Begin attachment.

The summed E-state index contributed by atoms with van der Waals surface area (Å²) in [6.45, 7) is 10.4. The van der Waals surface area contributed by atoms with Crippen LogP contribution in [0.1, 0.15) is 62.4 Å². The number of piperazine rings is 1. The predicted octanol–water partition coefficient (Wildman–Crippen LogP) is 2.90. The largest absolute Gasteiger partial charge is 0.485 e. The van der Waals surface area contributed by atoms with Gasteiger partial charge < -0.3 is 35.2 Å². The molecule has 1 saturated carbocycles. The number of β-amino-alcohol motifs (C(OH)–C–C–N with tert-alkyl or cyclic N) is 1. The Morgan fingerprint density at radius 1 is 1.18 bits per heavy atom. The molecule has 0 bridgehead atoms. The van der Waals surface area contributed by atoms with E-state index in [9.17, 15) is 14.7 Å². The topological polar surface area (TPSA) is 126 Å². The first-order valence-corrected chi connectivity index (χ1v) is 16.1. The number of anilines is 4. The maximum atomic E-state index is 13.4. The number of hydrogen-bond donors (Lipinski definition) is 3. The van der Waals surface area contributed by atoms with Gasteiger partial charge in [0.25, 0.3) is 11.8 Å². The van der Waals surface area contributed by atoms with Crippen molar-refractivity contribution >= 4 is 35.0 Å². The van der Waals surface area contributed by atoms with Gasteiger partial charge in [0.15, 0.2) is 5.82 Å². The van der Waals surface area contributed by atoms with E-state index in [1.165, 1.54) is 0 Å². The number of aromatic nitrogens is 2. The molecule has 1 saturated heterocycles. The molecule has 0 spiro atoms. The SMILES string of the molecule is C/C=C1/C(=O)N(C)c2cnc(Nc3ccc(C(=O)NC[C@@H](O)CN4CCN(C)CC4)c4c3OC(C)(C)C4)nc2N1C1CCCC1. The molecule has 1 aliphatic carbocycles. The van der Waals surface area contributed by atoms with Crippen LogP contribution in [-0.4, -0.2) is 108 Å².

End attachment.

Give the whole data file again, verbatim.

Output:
The summed E-state index contributed by atoms with van der Waals surface area (Å²) in [6.45, 7) is 10.4. The van der Waals surface area contributed by atoms with Crippen LogP contribution in [0.1, 0.15) is 62.4 Å². The number of piperazine rings is 1. The predicted octanol–water partition coefficient (Wildman–Crippen LogP) is 2.90. The largest absolute Gasteiger partial charge is 0.485 e. The van der Waals surface area contributed by atoms with Gasteiger partial charge < -0.3 is 35.2 Å². The molecule has 1 saturated carbocycles. The number of β-amino-alcohol motifs (C(OH)–C–C–N with tert-alkyl or cyclic N) is 1. The Morgan fingerprint density at radius 1 is 1.18 bits per heavy atom. The molecule has 0 bridgehead atoms. The van der Waals surface area contributed by atoms with E-state index in [9.17, 15) is 14.7 Å². The topological polar surface area (TPSA) is 126 Å². The first-order valence-corrected chi connectivity index (χ1v) is 16.1. The number of anilines is 4. The maximum atomic E-state index is 13.4. The number of hydrogen-bond donors (Lipinski definition) is 3. The van der Waals surface area contributed by atoms with Gasteiger partial charge in [0.25, 0.3) is 11.8 Å². The van der Waals surface area contributed by atoms with Crippen molar-refractivity contribution >= 4 is 35.0 Å². The van der Waals surface area contributed by atoms with Gasteiger partial charge in [0.15, 0.2) is 5.82 Å². The van der Waals surface area contributed by atoms with E-state index in [1.165, 1.54) is 0 Å². The number of aromatic nitrogens is 2. The molecule has 1 saturated heterocycles. The molecule has 0 spiro atoms. The SMILES string of the molecule is C/C=C1/C(=O)N(C)c2cnc(Nc3ccc(C(=O)NC[C@@H](O)CN4CCN(C)CC4)c4c3OC(C)(C)C4)nc2N1C1CCCC1. The molecule has 1 aliphatic carbocycles. The van der Waals surface area contributed by atoms with Crippen LogP contribution in [-0.4, -0.2) is 108 Å².